Wednesday, August 19, 2015

Matisyahu Reinvited to Spain's Music Festival

Spanish festival apologizes to Matisyahu, reinvites him
- Herb Keinon & Michelle Malka Grossman

The Rototom Sunsplash reggae festival reinvited American Jewish musician Matisyahu to perform on August 22 as originally planned, following outrage from the Spanish government and people around the world.

"Rototom Sunsplash would like to publicly apologize to Matisyahu for having cancelled his concert and invite him to perform at the festival...," an official statement read.

The festival said that it made a mistake "due to the boycott and the campaign of pressure, coercion and threats employed by the BDS PaĆ­s ValenciĆ "   threatening to affect the festival from functioning as normal. BDS had convinced five artists out of the 250 scheduled to drop out of the festival, convincing Rototom to cancel Matisyahu's performance instead. Festival organizers rejected accusations of anti-Semitism. "We respect both their culture [and] religious beliefs and we sincerely apologize for what has occurred," they said.

El Pais, a leading Spanish newspaper often critical of Israeli policies, editorialized on Tuesday that the cancellation was tantamount to “unacceptable discrimination.”

“It is absolutely unacceptable that in the Spain of the 21st century, individuals and organizations can still demand that somebody explain themselves in ideological terms in order to be able to exercise their profession, and takes us back to the dark days when everybody was required to prove their religiosity and purity of blood,” the editorial read.

The festival, according to the paper, is funded with public money. The Federation of Jewish Communities in Spain said it was considering taking the festival to court over its actions.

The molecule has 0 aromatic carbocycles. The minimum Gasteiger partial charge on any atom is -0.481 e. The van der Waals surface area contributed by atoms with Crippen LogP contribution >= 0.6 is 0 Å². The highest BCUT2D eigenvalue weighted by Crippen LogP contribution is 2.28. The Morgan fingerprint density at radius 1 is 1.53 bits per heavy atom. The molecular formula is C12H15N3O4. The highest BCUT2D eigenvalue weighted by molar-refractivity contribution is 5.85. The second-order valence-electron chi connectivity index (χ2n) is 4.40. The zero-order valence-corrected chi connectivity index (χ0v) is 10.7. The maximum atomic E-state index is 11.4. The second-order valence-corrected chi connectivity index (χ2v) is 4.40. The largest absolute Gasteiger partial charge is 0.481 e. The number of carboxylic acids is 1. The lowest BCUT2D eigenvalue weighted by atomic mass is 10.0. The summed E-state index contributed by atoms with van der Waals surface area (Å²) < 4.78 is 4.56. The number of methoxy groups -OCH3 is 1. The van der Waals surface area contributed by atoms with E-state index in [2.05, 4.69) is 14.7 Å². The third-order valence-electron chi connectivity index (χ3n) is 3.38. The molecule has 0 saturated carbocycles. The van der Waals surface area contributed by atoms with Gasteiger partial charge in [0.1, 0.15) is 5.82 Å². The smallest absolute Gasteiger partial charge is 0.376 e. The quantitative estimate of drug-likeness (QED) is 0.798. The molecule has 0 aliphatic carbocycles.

[Jerusalem Post]

Spanish Officials Condemn Cancellation 

The Spanish government condemned the cancellation of American Jewish musician Matisyahu's appearance at the Rototom Sunsplash festival after he failed to meet demands that he clarify his position on Palestinian statehood.

"Imposing a public declaration (from Matisyahu) puts into question the principle of non-discrimination on which all plural and diverse societies are based," the Spanish foreign ministry said.

Some government officials in Valencia also spoke out against the actions of the festival, which receives public funding. 
BDS May Regret Getting Matisyahu Banned from Festival

The BDS wasn’t alone in its discrimination. According to Rolling Stone magazine, “Other artists at the Rototom Sunsplash Reggae Festival threatened to pull out of the festival since they felt that he, as a Jewish American, was ‘seen to represent Israel.'”

As an American Jew, he was seen to represent Israel.

It would be bad enough – if he were Israeli – to discriminate against him for his national origin, which the BDS openly advocates. But to target him because he’s a Jew and supports the Jewish state is nothing short of anti-Semitism. Then to pressure him to issue a political statement against his will takes it another level altogether.

And it may have been a step too far.

While the festival is absorbing the bulk of the condemnations, the BDS movement is claiming credit for the victory, calling it a “cry of popular solidarity.” It may be a victory they will come to regret.

The real cry of solidarity, clearly, is with Matisyahu, who already enjoys the support of fans across the world. And that audience will only grow from the sympathetic coverage he’s receiving across the globe.

The story also highlights the vast difference in what the BDS likes to say and what it actually does in the world. As the Wall Street Journal aptly put it: “Remember the Matisyahu affair the next time proponents of the anti-Israel boycott, divest and sanction movement insist their aim is to promote Palestinian rights, not anti-Jewish bigotry.”

And if people start to forget, just remind them.
[Honest Reporting]

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